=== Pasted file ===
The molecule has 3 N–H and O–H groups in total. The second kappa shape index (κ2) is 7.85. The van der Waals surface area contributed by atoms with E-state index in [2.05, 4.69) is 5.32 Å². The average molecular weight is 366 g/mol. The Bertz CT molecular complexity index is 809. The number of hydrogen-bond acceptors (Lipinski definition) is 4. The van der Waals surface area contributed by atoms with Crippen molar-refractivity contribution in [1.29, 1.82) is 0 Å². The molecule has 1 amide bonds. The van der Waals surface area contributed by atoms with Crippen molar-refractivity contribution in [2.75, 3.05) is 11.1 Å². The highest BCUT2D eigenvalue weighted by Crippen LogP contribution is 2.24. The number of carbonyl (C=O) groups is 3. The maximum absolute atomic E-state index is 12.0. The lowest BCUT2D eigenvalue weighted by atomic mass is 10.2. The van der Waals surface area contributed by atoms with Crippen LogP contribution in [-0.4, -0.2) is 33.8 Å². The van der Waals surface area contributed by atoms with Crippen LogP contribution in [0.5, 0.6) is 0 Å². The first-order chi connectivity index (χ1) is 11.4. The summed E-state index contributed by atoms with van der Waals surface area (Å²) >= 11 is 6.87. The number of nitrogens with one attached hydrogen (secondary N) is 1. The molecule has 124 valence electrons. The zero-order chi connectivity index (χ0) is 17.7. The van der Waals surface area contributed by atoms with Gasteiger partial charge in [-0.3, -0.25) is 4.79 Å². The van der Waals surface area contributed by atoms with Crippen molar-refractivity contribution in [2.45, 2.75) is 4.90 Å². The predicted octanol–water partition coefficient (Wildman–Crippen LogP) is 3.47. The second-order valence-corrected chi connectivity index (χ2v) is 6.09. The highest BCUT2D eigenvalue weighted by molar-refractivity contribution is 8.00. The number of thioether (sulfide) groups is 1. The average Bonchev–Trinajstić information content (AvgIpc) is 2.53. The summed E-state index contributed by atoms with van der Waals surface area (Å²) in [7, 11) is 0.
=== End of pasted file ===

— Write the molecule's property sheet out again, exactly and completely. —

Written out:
The molecule has 3 N–H and O–H groups in total. The second kappa shape index (κ2) is 7.85. The van der Waals surface area contributed by atoms with E-state index in [2.05, 4.69) is 5.32 Å². The average molecular weight is 366 g/mol. The Bertz CT molecular complexity index is 809. The number of hydrogen-bond acceptors (Lipinski definition) is 4. The van der Waals surface area contributed by atoms with Crippen molar-refractivity contribution in [1.29, 1.82) is 0 Å². The molecule has 1 amide bonds. The van der Waals surface area contributed by atoms with Crippen molar-refractivity contribution in [2.75, 3.05) is 11.1 Å². The highest BCUT2D eigenvalue weighted by Crippen LogP contribution is 2.24. The number of carbonyl (C=O) groups is 3. The maximum absolute atomic E-state index is 12.0. The lowest BCUT2D eigenvalue weighted by atomic mass is 10.2. The van der Waals surface area contributed by atoms with Crippen LogP contribution in [-0.4, -0.2) is 33.8 Å². The van der Waals surface area contributed by atoms with Crippen LogP contribution in [0.5, 0.6) is 0 Å². The first-order chi connectivity index (χ1) is 11.4. The summed E-state index contributed by atoms with van der Waals surface area (Å²) >= 11 is 6.87. The number of nitrogens with one attached hydrogen (secondary N) is 1. The molecule has 124 valence electrons. The zero-order chi connectivity index (χ0) is 17.7. The van der Waals surface area contributed by atoms with Gasteiger partial charge in [-0.3, -0.25) is 4.79 Å². The van der Waals surface area contributed by atoms with Crippen molar-refractivity contribution in [2.45, 2.75) is 4.90 Å². The predicted octanol–water partition coefficient (Wildman–Crippen LogP) is 3.47. The second-order valence-corrected chi connectivity index (χ2v) is 6.09. The highest BCUT2D eigenvalue weighted by molar-refractivity contribution is 8.00. The number of thioether (sulfide) groups is 1. The average Bonchev–Trinajstić information content (AvgIpc) is 2.53. The summed E-state index contributed by atoms with van der Waals surface area (Å²) in [7, 11) is 0.